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Chinese authorities denied request to visit hometowns

Listen to the original report in Tibetan

KATHMANDU, July 21, 2004�A five-member Tibetan exile delegation has cancelled a planned visit to the Tibetan Autonomous Region (TAR) after Chinese authorities denied a request for them to visit their hometowns, Radio Free Asia (RFA) reports.

�The delegation isn�t going,� said Amdo Thondup, who was to have taken part in the visit but opposed the request to visit each member�s hometown. �Some members of the delegation proposed their wish to visit their hometowns as a precondition for the delegation to go ahead.�

�The purpose of the delegation was not to visit hometowns,� he told RFA�s Tibetan service, suggesting that the request may have been proposed with the aim of canceling the whole visit.

Two other members of the delegation, Kalon Sonam Topgyal, former chairman of Tibetan exile government, and Alak Jigme Rimpoche, auditor general of Tibetan exile government, recently told Chinese officials in New Delhi that they wish to visit Chamdo and Drakyab, and Rikong and Tsongon, respectively. The Chinese officials refused the request but said it could be discussed in connection with future visits, sources said.

The Chinese side wanted the delegation to travel to Tibet through Hong Kong, Guangdong, Shanghai, Sichuan, to the TAR and then on to Beijing.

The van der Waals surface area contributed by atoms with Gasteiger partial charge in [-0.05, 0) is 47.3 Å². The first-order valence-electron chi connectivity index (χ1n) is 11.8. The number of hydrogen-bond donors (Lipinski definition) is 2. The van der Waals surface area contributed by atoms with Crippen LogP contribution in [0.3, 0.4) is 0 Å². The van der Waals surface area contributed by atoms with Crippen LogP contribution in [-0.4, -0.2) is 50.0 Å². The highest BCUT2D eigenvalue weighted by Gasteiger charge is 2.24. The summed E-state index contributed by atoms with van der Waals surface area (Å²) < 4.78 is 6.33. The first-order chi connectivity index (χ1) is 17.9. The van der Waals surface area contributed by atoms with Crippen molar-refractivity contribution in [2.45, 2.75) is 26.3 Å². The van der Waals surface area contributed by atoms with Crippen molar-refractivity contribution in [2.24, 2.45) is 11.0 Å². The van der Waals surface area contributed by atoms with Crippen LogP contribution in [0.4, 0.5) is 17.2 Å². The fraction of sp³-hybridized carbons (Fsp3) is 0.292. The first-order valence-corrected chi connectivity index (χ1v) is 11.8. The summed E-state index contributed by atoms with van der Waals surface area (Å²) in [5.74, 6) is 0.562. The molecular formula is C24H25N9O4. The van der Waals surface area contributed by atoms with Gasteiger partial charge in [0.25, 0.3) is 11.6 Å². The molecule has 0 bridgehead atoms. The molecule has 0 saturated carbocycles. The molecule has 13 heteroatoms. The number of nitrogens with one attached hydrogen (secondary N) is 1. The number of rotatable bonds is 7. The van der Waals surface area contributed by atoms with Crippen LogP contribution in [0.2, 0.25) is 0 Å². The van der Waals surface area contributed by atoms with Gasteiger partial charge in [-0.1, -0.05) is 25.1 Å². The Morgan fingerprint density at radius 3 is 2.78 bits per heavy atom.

Whether a second planned delegation to the TAR in October, including the Dalai Lama's special envoy, Lodi Gyari, would go ahead was unclear. The second delegation was initially said to include the head of the Dalai Lama's office in Taiwan, Tsekyam, who speaks fluent Mandarin.

The visits were to follow a gap of several months in negotiations for a visit by a 10-member Tibetan delegation, which were initiated by the Tibetans last September.

While the Dalai Lama�s envoys visited China in 2002 and in 2003, Beijing was angered by several high-profile overseas visits by the Dalai Lama later in the year�including the United States, where he met President George W. Bush and other senior officials in September.

Beijing lodged an official protest at the visit and called on the United States to keep its promise to acknowledge Tibet as a part of China and not to support Tibetan independence.

Both Washington and the Dalai Lama, who has lived in exile since 1959, say they do not favor Tibetan independence but greater autonomy for the Tibetan people.

The Dalai Lama, during his recent visits overseas, has expressed strong concerns about the �cultural genocide� he sees occurring in his homeland. Beijing has criticized what it calls his attempts to use other countries as a base to carry out splittist activities. The Dalai Lama won the Nobel Peace Prize in 1989 for his non-violent opposition to Chinese rule. #####


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